Carroll County school officials told a grandmother to stop coming to her grandchild's class after she spent two weeks studying the teacher. A Baltimore County teacher recalls being threatened physically by a parent who happened to be a boxer.
And in Howard County, overbearing parents are becoming such a concern that more than half the teachers surveyed say they have experienced "harassing behavior."
For the past two years, 60 percent of the teachers responding to a job satisfaction survey conducted by the Howard County Education Association reported that they have been subjected to harassment. Last year's survey specifically identified parents as the offenders in 60 percent of the cases. This year's survey, to be released in the coming weeks, will report similar results, said Ann DeLacy, the HCEA president.
"The workload is bad, but coupled with over-demanding parents, the job is horrible," said DeLacy, whose organization represents most of the workers in the school system.
Of particular concern are parents - dubbed "helicopter parents" for their tendency to hover over their children - e-mailing teachers, school officials say, with messages often excessive or abusive or both. The prevalence of incidents contributed to the Howard school system's decision to implement a civility policy last year and prompted the PTA to send a warning to parents about e-mail at the beginning of this school year.
"People were getting daily e-mails from the same parents," said Patti Caplan, spokeswoman for Howard County schools. "It got to the point that the employees felt that they were being harassed."
Dealing with difficult parents is neither a new issue for educators nor unique to Howard County, as teachers from other jurisdictions across the Baltimore region recite similar experiences.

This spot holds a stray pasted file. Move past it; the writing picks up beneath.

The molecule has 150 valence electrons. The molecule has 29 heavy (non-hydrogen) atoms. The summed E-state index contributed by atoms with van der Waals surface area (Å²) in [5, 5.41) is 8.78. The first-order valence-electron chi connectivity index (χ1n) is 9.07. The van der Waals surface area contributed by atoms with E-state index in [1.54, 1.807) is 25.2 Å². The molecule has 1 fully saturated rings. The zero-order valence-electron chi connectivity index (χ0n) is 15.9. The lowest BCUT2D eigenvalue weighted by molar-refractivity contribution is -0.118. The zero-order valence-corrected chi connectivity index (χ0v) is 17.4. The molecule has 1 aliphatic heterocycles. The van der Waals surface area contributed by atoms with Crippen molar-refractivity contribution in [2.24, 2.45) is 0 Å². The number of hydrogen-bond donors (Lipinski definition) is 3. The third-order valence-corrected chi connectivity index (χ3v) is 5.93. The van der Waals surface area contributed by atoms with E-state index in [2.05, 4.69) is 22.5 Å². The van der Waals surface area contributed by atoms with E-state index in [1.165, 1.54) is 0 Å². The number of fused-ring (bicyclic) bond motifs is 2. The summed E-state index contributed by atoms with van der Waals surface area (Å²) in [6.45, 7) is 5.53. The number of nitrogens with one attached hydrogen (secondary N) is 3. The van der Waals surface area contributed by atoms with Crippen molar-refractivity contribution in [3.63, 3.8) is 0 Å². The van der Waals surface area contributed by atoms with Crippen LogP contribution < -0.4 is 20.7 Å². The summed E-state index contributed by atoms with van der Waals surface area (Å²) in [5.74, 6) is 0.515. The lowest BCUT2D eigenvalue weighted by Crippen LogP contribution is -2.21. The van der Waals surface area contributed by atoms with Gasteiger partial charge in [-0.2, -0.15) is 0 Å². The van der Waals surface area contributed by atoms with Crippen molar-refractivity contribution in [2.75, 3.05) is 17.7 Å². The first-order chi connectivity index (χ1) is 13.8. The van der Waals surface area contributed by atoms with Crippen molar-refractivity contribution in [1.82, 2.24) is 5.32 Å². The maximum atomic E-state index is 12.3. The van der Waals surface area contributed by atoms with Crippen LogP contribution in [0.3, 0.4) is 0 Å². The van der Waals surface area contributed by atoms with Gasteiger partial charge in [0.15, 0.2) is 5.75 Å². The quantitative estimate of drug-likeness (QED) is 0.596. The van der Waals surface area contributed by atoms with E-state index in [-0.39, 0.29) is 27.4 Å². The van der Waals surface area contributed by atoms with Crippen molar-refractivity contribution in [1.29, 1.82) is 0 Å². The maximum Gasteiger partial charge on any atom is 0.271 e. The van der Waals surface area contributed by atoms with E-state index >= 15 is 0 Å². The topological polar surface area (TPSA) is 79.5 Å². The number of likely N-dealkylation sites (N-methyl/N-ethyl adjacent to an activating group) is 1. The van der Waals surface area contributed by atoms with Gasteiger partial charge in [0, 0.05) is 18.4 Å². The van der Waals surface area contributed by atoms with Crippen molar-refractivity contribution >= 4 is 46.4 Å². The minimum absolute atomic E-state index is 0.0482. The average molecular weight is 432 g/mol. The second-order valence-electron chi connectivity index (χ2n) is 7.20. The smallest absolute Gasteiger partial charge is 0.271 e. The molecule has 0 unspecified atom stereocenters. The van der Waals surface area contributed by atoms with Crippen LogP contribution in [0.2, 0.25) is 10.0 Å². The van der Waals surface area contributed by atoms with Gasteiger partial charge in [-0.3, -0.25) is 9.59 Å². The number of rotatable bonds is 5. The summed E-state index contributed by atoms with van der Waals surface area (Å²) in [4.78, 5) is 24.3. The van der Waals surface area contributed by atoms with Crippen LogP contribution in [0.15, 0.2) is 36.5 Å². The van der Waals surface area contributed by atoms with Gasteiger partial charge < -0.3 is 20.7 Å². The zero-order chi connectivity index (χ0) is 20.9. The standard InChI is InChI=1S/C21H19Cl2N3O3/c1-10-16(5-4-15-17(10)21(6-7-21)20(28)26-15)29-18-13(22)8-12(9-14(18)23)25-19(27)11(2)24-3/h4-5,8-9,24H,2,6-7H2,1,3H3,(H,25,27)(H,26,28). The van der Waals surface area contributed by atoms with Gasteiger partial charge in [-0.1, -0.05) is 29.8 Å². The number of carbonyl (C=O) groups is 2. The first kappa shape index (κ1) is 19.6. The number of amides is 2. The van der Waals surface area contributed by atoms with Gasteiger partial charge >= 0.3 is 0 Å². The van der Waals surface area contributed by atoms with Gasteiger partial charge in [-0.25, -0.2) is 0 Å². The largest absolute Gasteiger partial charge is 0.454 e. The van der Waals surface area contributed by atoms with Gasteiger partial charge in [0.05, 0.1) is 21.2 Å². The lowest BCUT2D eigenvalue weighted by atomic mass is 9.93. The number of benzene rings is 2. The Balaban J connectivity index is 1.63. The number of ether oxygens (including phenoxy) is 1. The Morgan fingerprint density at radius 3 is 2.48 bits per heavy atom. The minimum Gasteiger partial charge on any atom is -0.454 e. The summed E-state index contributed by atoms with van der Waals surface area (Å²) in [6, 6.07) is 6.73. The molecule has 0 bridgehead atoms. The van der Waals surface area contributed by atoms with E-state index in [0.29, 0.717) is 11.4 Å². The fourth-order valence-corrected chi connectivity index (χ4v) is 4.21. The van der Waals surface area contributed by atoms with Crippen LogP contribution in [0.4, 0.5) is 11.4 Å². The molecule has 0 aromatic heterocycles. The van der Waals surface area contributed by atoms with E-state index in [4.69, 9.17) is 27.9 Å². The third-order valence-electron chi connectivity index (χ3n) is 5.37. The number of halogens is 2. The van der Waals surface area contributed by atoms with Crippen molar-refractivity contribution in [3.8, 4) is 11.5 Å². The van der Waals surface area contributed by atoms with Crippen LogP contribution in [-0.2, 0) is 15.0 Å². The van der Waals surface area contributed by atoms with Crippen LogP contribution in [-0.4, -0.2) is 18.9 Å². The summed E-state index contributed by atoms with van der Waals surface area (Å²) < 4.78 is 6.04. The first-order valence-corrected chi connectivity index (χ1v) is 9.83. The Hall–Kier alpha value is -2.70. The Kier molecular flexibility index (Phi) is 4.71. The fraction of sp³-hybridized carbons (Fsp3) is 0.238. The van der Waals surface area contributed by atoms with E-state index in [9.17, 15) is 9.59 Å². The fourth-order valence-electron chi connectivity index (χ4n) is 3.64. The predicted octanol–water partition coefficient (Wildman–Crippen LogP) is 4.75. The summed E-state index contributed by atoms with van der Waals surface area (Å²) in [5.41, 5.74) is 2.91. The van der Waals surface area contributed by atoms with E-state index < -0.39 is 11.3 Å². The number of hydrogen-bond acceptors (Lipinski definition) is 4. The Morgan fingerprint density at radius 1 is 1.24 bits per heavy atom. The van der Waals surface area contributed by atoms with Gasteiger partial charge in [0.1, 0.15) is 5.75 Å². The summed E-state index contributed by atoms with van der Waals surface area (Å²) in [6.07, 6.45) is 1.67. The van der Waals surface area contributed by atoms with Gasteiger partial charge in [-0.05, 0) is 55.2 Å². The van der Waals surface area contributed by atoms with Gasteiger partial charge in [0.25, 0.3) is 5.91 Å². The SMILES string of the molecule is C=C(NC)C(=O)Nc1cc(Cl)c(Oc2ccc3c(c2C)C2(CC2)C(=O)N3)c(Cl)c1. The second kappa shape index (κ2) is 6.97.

But many educators say they are seeing a rise in such behavior, due in part to the growing use of technology such as e-mail and online progress reports. And DeLacy and others in the profession say that the demands placed on teachers have hurt retention, particularly among special education instructors.
"Teachers are leaving teaching because of parents," DeLacy said. "The turnover is incredible. I have teachers who refuse to teach special education."
Affluent areas such as Howard County are fertile ground for demanding parents, said Helen E. Johnson, an author and consultant to colleges on parental involvement. Parents typically have time and resources, and are motivated by social status to have their children reflect positively on them, she said.
"You have a generation of parents who have devoted themselves - in nonproductive ways - to create the perfect child," Johnson said. "It is the trophy child syndrome."
Johnson, founder and former director of the Parents' Program at Cornell University, has studied so-called helicopter parenting. Her research showed that this type of behavior started to appear on college campuses in the late 1980s, when the children of the baby-boomer generation arrived.
"There was an emphasis on the importance of babies; local and state governments were focusing on child health," Johnson said. "Late boomers were beginning to see the importance of nurturing and educating babies."
`A huge problem'
By the 1990s, helicopter parenting was in full swing. College admissions offices began to complain that parents insisted on sitting in on their child's admission interview. Some admissions officials began to suspect that parents of prospective students wrote their essays, said Johnson, co-author of Don't Tell Me What To Do, Just Send Money: The Essential Parenting Guide to the College Years.
"It has escalated," Johnson said. "It's a huge, huge problem for colleges and universities. It doesn't start at the college level - it starts in utero for some of these parents."
Cynthia North, a special education teacher at Parkville Middle School, said she knows well what it's like to deal with difficult parents. In addition to being threatened by the boxer parent, North encountered a disgruntled mother who took a complaint about her son's math project all the way to a congressman.
"They have a tendency to think that their child is the only child in your classroom," said North, whose 34 years of teaching includes stints in Alabama and Tennessee.
`A prime target'
In Carroll County, parents of children with special needs are among the worst offenders, said Barry Potts, president of the Carroll County Education Association, which represents more than 2,200 teachers, guidance counselors and registered nurses.
"A teacher is a pretty prime target when the child is not meeting their potential," Potts said.
Potts recounted the incident of the grandmother who was told to stop visiting her grandchild's elementary school.
"We don't tolerate that," Potts said. "It is disruptive to the teacher and the student."